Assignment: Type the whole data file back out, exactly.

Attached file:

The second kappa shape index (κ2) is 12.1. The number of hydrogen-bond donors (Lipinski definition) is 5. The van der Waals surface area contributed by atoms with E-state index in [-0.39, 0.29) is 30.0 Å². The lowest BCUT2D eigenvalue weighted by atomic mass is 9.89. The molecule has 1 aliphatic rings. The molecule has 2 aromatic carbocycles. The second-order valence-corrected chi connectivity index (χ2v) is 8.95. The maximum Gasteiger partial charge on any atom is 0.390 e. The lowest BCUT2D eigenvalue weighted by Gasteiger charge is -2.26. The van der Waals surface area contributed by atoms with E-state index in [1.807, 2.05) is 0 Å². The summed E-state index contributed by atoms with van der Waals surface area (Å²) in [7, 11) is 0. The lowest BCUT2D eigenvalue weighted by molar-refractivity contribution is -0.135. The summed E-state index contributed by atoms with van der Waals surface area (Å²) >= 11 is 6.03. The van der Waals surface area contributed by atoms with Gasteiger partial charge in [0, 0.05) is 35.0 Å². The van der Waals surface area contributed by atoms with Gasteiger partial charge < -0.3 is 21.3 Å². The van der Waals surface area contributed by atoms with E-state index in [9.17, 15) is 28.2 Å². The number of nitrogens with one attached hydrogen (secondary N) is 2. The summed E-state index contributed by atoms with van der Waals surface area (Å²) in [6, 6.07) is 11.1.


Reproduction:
The second kappa shape index (κ2) is 12.1. The number of hydrogen-bond donors (Lipinski definition) is 5. The van der Waals surface area contributed by atoms with E-state index in [-0.39, 0.29) is 30.0 Å². The lowest BCUT2D eigenvalue weighted by atomic mass is 9.89. The molecule has 1 aliphatic rings. The molecule has 2 aromatic carbocycles. The second-order valence-corrected chi connectivity index (χ2v) is 8.95. The maximum Gasteiger partial charge on any atom is 0.390 e. The lowest BCUT2D eigenvalue weighted by Gasteiger charge is -2.26. The van der Waals surface area contributed by atoms with E-state index in [1.807, 2.05) is 0 Å². The summed E-state index contributed by atoms with van der Waals surface area (Å²) in [7, 11) is 0. The lowest BCUT2D eigenvalue weighted by molar-refractivity contribution is -0.135. The summed E-state index contributed by atoms with van der Waals surface area (Å²) >= 11 is 6.03. The van der Waals surface area contributed by atoms with Gasteiger partial charge in [0, 0.05) is 35.0 Å². The van der Waals surface area contributed by atoms with Gasteiger partial charge < -0.3 is 21.3 Å². The van der Waals surface area contributed by atoms with E-state index in [9.17, 15) is 28.2 Å². The number of nitrogens with one attached hydrogen (secondary N) is 2. The summed E-state index contributed by atoms with van der Waals surface area (Å²) in [6, 6.07) is 11.1.